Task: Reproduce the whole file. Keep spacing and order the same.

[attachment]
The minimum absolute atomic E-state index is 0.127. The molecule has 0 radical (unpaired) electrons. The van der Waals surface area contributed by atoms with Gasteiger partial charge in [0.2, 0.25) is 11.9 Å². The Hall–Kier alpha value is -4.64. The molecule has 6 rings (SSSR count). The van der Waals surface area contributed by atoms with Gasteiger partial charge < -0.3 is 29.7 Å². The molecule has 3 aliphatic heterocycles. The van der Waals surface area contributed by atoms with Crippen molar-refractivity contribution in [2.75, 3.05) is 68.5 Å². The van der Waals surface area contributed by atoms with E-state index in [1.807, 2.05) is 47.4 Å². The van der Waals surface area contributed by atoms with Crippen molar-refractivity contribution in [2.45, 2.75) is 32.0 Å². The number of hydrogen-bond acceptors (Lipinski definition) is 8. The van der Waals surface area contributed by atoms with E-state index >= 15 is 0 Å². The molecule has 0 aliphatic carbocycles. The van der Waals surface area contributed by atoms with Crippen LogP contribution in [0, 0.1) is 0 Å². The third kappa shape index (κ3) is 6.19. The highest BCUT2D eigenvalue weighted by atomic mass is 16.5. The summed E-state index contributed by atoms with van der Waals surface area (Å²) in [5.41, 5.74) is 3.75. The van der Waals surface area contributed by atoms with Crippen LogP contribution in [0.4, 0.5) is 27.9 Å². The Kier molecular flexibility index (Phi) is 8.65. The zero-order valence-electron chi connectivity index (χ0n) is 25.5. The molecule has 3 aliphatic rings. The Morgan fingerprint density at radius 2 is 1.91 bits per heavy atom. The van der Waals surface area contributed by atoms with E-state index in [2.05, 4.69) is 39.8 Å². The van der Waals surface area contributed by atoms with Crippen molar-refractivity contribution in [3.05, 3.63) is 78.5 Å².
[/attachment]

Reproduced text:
The minimum absolute atomic E-state index is 0.127. The molecule has 0 radical (unpaired) electrons. The van der Waals surface area contributed by atoms with Gasteiger partial charge in [0.2, 0.25) is 11.9 Å². The Hall–Kier alpha value is -4.64. The molecule has 6 rings (SSSR count). The van der Waals surface area contributed by atoms with Gasteiger partial charge < -0.3 is 29.7 Å². The molecule has 3 aliphatic heterocycles. The van der Waals surface area contributed by atoms with Crippen molar-refractivity contribution in [2.75, 3.05) is 68.5 Å². The van der Waals surface area contributed by atoms with E-state index in [1.807, 2.05) is 47.4 Å². The van der Waals surface area contributed by atoms with Crippen molar-refractivity contribution in [2.45, 2.75) is 32.0 Å². The number of hydrogen-bond acceptors (Lipinski definition) is 8. The van der Waals surface area contributed by atoms with E-state index >= 15 is 0 Å². The molecule has 0 aliphatic carbocycles. The van der Waals surface area contributed by atoms with Crippen LogP contribution in [0, 0.1) is 0 Å². The third kappa shape index (κ3) is 6.19. The highest BCUT2D eigenvalue weighted by atomic mass is 16.5. The summed E-state index contributed by atoms with van der Waals surface area (Å²) in [5.41, 5.74) is 3.75. The van der Waals surface area contributed by atoms with Crippen LogP contribution in [0.4, 0.5) is 27.9 Å². The Kier molecular flexibility index (Phi) is 8.65. The zero-order valence-electron chi connectivity index (χ0n) is 25.5. The molecule has 3 aliphatic rings. The Morgan fingerprint density at radius 2 is 1.91 bits per heavy atom. The van der Waals surface area contributed by atoms with E-state index in [2.05, 4.69) is 39.8 Å². The van der Waals surface area contributed by atoms with Crippen molar-refractivity contribution in [3.05, 3.63) is 78.5 Å².